Rendered Fat Content


Santiago Ramón y Cajal: Sphenoidal cortex in a 25-day old infant (circa 1929)
" … it probably well-serves us if we can supplant our desire to know for certain with at least a little continuing faith."

In a perhaps apocryphal account of Edison's search for a workable Filament for his envisioned light bulb, his research team investigated around 6,000 substances, many of them carbonized, ranging from bamboo into complex metal alloys. His research involved engaging in an almost infinite search destined to almost always disappoint. I suppose faith in his envisioned outcome kept him going, that and a certain hubris he was well known to possess. Our SettlingInto has taken on similar proportions as we try on various alternative arrangements of our same old possessions, none of which seem immediately correct. Our faith—in turns flagging and surging—in ever finding that perfect combination fuels us forward. All infinite searches must be faith-based initiatives. The old advice about simply envisioning a future then moving toward it guided by mysterious Laws of Attraction amounts to aging New Age claptrap and probably hurts much more than it helps. Infinite searches, those engaged in within innumerable emerging parameters, cannot be successfully concluded by either hope or rigorous method, but probably only by means of Happy Accident, like Edison's Filament discovery most likely was.

Happy Accidents seem invulnerable to engineering discipline and rigorous process.
One might attend to setting up apparently critical initial conditions, but even these seem based upon potentially unwarranted assumptions about the nature of an unknown. One engages and attempts to maintain focus. Initial experiments might at best fail forward to produce some deeper insight into the nature of the search itself without offering much real relief. Losses might build upon losses without gaining even a scant inch of ground. Even firm faith tends to get ground down to a nubbin of its former fervor. Frustrated outbursts, while clearly justified by disappointing experience, might serve as the true enemy of progress. Serial humiliation should eventually flow off the researcher's back as if water cascading over duck feathers. It's not about you but about a future which insists upon remaining utterly unknowable until it's not unknowable anymore. Progress seems simultaneously impossible and inevitable, as long as faith in its eventual emergence persists. An underlying hubris helps, as if resolution remains inevitable regardless.

Two weeks after we moved in, I realized that the sink drains had been installed backward. The left sink inexplicably did not contain the disposal but a simple drain. The disposal had been installed in the right sink, rendering every attempt to accomplish anything subtly ham-handed. The error only became obvious after innumerable clumsy repetitions. I'd wondered where my former agility had gone. Several other subtle shortcomings have emerged, each playing hide and seek with us, each inhibiting progress. The designers of this place did not anticipate wi-fi signals attempting to penetrate its solid structures, so The Muse has migrated into what we initially mistook as being my office, where the wi-fi force seems strongest. I've largely abandoned unpacking in favor or reclaiming the yard, which at least seems to respectfully remember me. I carry muscle memory for every square inch of the space and easily reinhabited it, immediately finding the guiding Filament. Inside, especially in the basement, provides a different story. The shower seems to have developed a slow drip leak overnight. Fixing that should effectively divert my progress toward completing what I'd previously planned. The Muse completed a fevered bout of unpacking last night, that to relieve some building tension fueled by continuing irresolution. The puzzle pieces don't quite fit together yet.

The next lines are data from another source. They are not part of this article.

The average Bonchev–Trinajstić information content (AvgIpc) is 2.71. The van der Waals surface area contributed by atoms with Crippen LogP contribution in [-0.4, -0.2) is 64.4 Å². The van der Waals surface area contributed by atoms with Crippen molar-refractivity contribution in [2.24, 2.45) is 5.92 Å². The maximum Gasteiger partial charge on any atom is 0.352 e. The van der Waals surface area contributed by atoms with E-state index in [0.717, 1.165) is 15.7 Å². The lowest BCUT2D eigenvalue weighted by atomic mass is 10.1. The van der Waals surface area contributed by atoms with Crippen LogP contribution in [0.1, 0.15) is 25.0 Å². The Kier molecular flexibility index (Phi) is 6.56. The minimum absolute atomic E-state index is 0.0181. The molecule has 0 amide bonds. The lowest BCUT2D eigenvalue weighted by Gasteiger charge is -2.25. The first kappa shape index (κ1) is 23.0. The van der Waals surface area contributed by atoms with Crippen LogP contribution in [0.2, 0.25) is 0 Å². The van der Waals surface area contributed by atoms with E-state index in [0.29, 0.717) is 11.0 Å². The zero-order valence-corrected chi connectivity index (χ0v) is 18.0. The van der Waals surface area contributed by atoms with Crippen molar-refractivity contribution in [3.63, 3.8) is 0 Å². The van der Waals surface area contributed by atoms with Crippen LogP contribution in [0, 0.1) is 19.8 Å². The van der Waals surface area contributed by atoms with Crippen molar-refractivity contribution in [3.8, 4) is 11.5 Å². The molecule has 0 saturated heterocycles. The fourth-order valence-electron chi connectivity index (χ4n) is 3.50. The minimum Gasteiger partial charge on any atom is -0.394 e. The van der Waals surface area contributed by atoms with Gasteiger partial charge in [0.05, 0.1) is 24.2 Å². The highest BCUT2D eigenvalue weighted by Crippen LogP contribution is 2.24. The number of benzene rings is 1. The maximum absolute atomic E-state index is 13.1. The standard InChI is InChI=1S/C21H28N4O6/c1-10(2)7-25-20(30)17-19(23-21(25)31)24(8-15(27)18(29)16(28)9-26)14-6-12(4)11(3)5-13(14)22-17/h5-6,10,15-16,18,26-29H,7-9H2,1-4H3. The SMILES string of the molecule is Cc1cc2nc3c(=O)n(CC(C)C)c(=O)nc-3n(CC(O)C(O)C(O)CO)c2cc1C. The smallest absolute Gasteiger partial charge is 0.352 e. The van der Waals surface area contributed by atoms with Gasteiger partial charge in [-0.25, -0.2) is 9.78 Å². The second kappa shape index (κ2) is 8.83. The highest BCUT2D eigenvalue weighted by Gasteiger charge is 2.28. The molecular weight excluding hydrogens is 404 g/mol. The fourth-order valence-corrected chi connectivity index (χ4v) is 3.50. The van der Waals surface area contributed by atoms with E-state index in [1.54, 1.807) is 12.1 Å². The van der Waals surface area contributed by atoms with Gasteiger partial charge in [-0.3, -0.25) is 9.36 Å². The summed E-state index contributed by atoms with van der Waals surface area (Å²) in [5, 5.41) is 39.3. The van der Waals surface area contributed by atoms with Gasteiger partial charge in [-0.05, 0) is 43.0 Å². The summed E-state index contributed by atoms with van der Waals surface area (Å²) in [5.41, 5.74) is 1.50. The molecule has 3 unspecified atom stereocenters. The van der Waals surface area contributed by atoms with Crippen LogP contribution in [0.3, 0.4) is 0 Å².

Faith is not belief, and not even belief proves any notion. Facts might eventually evolve into truths, irrefutable, but until then they remain speculation. Once Edison stumbled upon his magic filament he could credibly claim to know something, but incremental improvements continued and still continue today to find ever better adaptations. I have faith that at some point the bulk of our possessions will have found their place. I expect a few to remain free-floating forever, for that just seems some things' nature, but most will find the location best suiting them. Until that time, we engage in an infinite search and it probably well-serves us if we can supplant our desire to know for certain with at least a little continuing faith. It's Hell to find that I cannot find even the simplest thing. Cooking in the emerging kitchen has me opening every cupboard and drawer infinitely searching for something once ready-to-hand and impossible to lose. My ham-handed attempts at coping are not helped by backward drain installations, but it's an infinite search and we remain mere finite beings. May our faith somehow preserve through this search for the magic Filament!

©2021 by David A. Schmaltz - all rights reserved

blog comments powered by Disqus

Made in RapidWeaver